First let me make a confession: we’ve done quite a bit of offshore development in the Philippines. More than 10+ years, in fact. We’ve written in the past about the Do’s and Don’ts of offshore development on our website. So I thought there might not be much more for us to say at this point, until I wondered…what are other people saying in their blog posts about offshore development? So I took a look, and here is what I found.
I found quite a bit of useful, and some not so useful, and some downright totally incorrect information in the blogs I read. Since my search was on “offshore development blog posts”, and since I navigated from the top of the first page down the list, it was quite shocking to find some of the latter (“totally incorrect”) information near the top of the page rankings. Must have some pretty good SEO going on.
I’m not going to start calling particular people out, because I think that when I encountered information of the “totally incorrect” persuasion, it’s probably because either 1) the author has very little offshore experience, or 2) the author is really touting onshore services, and they’re dissing the offshore variety. Since I don’t know which of the two persuasions apply in specific cases, and in order to be polite, I’ll avoid that confrontation.
Nevertheless, we can talk about the statement being made. In order not to be too hard on any one author, I placed a restriction on myself not to take more than one fallacious statement from a given blog post. Here are a few statements that definitely belong in the category of Myth or Fallacy:
“never expect to pay a professional 50% less than market rate and get comparable talent solely due to differences in geography”
What utter nonsense on a number of fronts! First of all – what market? As if there is A MARKET, and only one market. Of course, there are different markets all around the world due to economic differences such as cost of living. So the question really becomes: can you find people with comparable talent offshore? The answer is decidedly YES, and you can expect to pay less than you would for the same onshore resource. Some offshore resources emigrate onshore in order to get the higher salaries, but for many reasons, such as family, many choose to stay in their country of origin.
“There must be a full-time onshore technical team lead whose sole job is to work with the offshore team”
Well that’s just not true either. In fact, this statement is a myth because it enforces a particular onshore/offshore team structure: onshore team (master) using offshore team (slave). I use those provocative words deliberately, because that is exactly how some organizations view their team structures: onshore innovation dominating and controlling offshore coders. This makes the mistake of decreasing cohesion between the team, while unnecessarily increasing coupling between distributed teams. You can set your team up that way, but believe me you won’t reap the benefit of offshore development. Read more about that here.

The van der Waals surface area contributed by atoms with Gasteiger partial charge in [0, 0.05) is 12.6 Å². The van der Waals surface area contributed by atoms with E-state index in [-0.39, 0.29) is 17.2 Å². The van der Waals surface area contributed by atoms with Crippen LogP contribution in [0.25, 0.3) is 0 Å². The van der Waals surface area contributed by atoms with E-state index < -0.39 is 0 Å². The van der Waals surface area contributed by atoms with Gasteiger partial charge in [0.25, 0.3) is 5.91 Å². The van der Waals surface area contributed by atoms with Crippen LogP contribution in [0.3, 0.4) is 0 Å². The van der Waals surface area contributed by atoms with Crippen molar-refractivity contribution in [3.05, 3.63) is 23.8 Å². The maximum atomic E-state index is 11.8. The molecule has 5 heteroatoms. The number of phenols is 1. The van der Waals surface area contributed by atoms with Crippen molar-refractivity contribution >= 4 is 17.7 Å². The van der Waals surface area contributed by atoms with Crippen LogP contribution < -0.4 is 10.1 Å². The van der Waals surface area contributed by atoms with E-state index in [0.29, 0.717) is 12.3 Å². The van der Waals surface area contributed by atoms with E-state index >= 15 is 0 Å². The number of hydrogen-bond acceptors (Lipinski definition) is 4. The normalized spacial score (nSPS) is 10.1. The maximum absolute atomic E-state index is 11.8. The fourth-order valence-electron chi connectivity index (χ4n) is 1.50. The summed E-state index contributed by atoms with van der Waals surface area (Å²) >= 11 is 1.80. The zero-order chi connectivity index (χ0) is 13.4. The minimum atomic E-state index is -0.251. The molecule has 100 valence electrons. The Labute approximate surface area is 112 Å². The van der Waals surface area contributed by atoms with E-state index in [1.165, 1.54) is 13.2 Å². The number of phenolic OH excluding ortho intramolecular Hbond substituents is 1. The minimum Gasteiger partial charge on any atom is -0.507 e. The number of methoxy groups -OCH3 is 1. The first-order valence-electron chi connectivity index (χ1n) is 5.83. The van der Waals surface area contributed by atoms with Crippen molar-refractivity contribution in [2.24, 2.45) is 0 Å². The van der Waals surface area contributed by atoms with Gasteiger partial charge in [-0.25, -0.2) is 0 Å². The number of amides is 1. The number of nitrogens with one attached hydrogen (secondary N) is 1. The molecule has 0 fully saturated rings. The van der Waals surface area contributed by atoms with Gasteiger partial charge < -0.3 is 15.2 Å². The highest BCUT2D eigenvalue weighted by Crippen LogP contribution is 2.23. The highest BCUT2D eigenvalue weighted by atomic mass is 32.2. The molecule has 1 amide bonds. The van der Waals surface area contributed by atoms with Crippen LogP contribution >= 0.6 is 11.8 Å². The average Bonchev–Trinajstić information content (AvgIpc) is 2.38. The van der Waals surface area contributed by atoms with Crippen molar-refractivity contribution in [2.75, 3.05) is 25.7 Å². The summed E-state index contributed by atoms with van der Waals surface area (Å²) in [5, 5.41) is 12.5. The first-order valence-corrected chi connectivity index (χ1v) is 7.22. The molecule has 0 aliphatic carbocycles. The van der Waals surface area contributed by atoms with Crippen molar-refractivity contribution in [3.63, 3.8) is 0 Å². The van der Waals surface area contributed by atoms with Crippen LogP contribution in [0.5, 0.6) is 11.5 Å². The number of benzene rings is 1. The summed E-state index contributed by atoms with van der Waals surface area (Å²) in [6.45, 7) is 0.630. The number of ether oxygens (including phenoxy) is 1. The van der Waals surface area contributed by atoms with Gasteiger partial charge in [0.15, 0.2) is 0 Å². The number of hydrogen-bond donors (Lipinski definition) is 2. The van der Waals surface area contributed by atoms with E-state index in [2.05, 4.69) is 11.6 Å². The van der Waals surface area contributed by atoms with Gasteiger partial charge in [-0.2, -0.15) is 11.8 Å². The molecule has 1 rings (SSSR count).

“The iterative models that we prefer are made significantly more difficult when dealing with offshore teams.”
Like the previous point, this statement implies a particular team and project structure combined with an Agile methodology. That makes it all the more an insidious myth and fallacy. To be sure, if you did set your project team up in the manner implied you might well experience failure. It presupposes attempting to utilize an iterative methodology such as Agile across a geographically distributed team. Many early onshore-offshore Agile attempts, and some current ones, still make the same mistake of decreasing cohesion of their teams, while unnecessarily increasing coupling between distributed teams. This flies in the face of 40 years of software development practices that have taught us unequivocally that we must increase cohesion and reduce coupling in order to have well designed software, and well designed teams. Read more about that here.
In closing just let me say that all is not lost. Some organizations practicing Agile and Offshore delivery are coming to an understanding that the problems encountered in early attempts are solvable, and eminently so. The solutions required both a different view of onshore and offshore contributions, as well as some integration of processes and methodologies not conceived of in earlier attempts. That’s a good thing. It shows we’re learning.
Glenn Reid is the CEO of RJB Technology Inc., a Canadian firm with Branch Offices in Makati, Philippines. Contact us today for more information about our company, or to discuss your custom software development needs.